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February 2018

January 2018

IRS Issues Additional Guidance on “Transition Tax” on Foreign Earnings

The IRS released an advance version of Notice 2018-13 providing administrative guidance for computing the treatment of deferred foreign income upon transition to a territorial-based taxation system—the “transition tax”—under the new Section 965. Notice 2018-13, which modifies prior Notice 2018-7, provides some clarifying definitions, fixes the exchange rate to be used in translating local currency amounts into U.S. dollars, expands the scope of the “gain-reduction” rule for previously taxed income amounts and addresses the new attribution rules. The IRS has indicated intentions to issue regulations and is requesting comments on what additional guidance should be issued to assist taxpayers in applying Section 965.


Are Client Meals Still Deductible under the New Tax Law?

The Tax Cuts and Jobs Act signed into law in December made significant changes to the deduction of entertainment expenses effective Jan. 1, 2018. The so-called “entertainment” expenses, such as sporting events, clubs and golf outings, are clearly no longer deductible. However, a recent article in Tax Notes indicates that the elimination of the deduction for entertainment expenses does not apply to certain entertainment provided to employees, such as company picnics or holiday parties, and does not appear to apply to business-related meals with associates, referral sources, clients, prospects, etc. Tax preparers should advise their clients to continue to document the business purpose of their meals and track their expenses appropriately while we await further IRS guidance.

Final Rules Govern Electing Out of the Centralized Partnership Audit Regime

The IRS issued final regulations in T.D. 9829 that explain procedures for electing out of centralized partnership audits. It describes what partner information must be disclosed in the election, the requirements for notifying partners of the election, and the requirement that the IRS consent to revoke an election. The centralized partnership audit rules are generally effective for partnership taxable years beginning after Dec. 31, 2017.

The annual election out is only available to partnerships required to furnish 100 or fewer Schedules K-1, which includes K-1s issued by an S corporation partner, where each partner in the partnership is an individual, C corporation, foreign entity that would be treated as a C corporation if it were a domestic entity, S corporation or estate of a deceased person.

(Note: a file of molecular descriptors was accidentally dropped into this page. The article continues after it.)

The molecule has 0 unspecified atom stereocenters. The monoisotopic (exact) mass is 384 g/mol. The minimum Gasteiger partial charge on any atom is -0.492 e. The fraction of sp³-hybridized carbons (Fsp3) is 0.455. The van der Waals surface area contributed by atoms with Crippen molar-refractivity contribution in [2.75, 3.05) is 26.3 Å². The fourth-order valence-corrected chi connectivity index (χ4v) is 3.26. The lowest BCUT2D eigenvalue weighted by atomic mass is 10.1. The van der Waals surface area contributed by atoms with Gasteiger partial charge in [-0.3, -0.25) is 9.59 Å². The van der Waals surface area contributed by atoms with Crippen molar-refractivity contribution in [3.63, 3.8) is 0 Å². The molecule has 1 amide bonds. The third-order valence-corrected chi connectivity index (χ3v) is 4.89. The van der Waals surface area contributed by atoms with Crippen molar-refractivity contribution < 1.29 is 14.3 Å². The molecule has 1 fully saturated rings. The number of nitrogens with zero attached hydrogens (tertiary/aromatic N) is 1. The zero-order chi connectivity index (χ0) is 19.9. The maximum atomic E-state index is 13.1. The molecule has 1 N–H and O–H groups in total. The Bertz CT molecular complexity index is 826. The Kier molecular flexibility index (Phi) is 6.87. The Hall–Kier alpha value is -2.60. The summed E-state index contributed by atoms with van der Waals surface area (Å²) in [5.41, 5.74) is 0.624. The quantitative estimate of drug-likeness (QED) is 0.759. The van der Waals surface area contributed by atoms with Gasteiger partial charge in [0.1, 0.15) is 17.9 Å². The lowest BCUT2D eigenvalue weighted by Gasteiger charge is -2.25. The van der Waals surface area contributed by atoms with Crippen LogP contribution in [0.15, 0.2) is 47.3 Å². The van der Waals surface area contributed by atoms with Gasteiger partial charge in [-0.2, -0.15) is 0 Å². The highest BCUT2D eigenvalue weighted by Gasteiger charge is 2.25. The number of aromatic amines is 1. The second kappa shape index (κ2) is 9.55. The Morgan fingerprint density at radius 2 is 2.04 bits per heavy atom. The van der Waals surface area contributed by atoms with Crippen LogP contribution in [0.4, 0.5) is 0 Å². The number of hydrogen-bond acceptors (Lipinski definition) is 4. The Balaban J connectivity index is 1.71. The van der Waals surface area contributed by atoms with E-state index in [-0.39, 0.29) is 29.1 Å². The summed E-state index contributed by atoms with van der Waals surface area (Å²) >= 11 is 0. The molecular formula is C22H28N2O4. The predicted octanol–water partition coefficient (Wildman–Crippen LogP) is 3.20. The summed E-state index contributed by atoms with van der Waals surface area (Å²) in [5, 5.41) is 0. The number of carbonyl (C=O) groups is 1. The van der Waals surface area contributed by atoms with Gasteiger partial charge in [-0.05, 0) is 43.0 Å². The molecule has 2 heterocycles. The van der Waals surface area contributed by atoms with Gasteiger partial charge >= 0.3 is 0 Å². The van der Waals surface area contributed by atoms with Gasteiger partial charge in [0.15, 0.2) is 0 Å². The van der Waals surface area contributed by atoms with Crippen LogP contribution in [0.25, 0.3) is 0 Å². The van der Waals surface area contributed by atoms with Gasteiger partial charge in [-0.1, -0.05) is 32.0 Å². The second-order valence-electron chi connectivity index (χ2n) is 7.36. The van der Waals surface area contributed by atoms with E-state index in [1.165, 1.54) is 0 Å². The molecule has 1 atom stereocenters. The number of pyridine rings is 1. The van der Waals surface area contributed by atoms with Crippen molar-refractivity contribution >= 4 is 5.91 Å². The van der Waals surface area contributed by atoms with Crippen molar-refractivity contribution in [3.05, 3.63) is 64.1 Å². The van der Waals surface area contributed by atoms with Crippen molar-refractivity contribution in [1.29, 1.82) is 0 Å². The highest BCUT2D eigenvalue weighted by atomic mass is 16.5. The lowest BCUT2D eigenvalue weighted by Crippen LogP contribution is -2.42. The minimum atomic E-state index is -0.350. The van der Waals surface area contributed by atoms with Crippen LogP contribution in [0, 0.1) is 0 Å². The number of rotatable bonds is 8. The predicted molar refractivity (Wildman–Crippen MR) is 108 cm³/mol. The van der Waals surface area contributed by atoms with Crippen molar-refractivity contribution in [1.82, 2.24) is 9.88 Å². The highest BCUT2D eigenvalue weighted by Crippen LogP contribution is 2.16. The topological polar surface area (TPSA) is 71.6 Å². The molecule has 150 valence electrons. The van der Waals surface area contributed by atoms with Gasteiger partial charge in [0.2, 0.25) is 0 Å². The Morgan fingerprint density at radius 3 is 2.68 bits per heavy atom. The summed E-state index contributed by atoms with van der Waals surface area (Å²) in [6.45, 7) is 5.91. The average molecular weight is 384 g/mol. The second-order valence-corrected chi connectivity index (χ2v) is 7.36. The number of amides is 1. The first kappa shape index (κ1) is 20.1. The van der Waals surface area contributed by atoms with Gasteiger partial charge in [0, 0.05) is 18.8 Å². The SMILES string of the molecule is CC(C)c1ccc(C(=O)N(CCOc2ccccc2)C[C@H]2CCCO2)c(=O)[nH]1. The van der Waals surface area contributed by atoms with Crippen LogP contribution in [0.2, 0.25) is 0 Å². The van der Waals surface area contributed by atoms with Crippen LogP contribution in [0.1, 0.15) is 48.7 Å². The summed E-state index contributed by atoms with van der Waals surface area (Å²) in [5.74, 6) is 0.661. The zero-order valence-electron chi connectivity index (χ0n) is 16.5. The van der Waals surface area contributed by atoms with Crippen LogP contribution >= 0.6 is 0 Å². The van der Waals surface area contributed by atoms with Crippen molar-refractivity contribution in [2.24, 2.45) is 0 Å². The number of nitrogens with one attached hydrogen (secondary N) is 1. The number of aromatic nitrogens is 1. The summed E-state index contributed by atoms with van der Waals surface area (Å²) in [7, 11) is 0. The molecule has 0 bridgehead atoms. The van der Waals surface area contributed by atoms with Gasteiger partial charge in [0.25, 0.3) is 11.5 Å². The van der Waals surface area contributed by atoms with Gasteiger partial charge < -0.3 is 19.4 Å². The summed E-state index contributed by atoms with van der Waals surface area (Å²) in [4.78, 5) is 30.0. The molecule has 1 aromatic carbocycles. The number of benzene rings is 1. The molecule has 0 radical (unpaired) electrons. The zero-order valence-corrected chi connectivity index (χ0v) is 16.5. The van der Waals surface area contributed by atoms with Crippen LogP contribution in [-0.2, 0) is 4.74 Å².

Last year, TSCPA’s Federal Tax Policy Committee issued comments and testified at an IRS public hearing on the proposed rules.


Paid Preparer Due Diligence Extended to Head of Household Eligibility

The new tax law expands a paid preparer’s due diligence and record keeping requirements under IRC section 6695(g) to include determining a client’s eligibility to file as head of household. It imposes a $500 penalty for each failure. Due diligence requirements are already in place on Form 8867 for child tax credit, American opportunity tax credit and earned income tax credit.


Until the Treasury Department and the IRS provide guidance, it is uncertain if the effective date will apply to 2017 returns, 2018 returns or perhaps even earlier year returns if prepared after Dec. 31, 2017. Until then, practitioners should continue to exercise due diligence and presume that the new provision applies now.


Since most companies have published their "organizers," practitioners might consider modifying their firm’s organizer to include the elements that demonstrate the preparer exercised due diligence. For example, to show due diligence in the head of household area, a series of questions might be added to the organizer as to whether the taxpayer was single or legally separated for the last half of the year, that a qualifying dependent lived with the taxpayer for at least half the year (unless the dependent is a parent), and that the taxpayer provided more than half the costs of maintaining a home where the taxpayer and dependent lived. Organizers are completed directly by the taxpayer and such assertions may provide protection from any preparer due diligence penalty. Alternatively, the preparer might have a standard memo to file that memorializes a conversation with the taxpayer that shows that the taxpayer qualifies for the benefit or status.   


IRS Provides Safe Harbors for Determining Casualty and Theft Losses

In a set of revenue procedures, the IRS has provided safe harbor methods that taxpayers may use in determining the amount of their casualty and theft losses for their homes and personal belongings. Rev. Proc. 2018-8 offers four safe harbor methods that apply to any qualifying casualty or theft loss, as well as three methods that apply only to losses occurring because of a federally declared disaster. Rev. Proc. 2018-9 provides a safe harbor method that allows a homeowner to use one or more cost indices to determine the amount of a home loss due to Hurricanes Harvey, Irma or Maria. The safe harbors outlined in Rev. Proc. 2018-8 are effective on Dec. 13, 2017. The method detailed in Rev. Proc. 2018-9 is effective for losses attributable to a 2017 hurricane and that arose in the 2017 disaster area after Aug. 22, 2017. (IR 2017-202; Rev. Procs. 2018-8, 2018-2 IRB and 2018-9, 2018-2 IRB)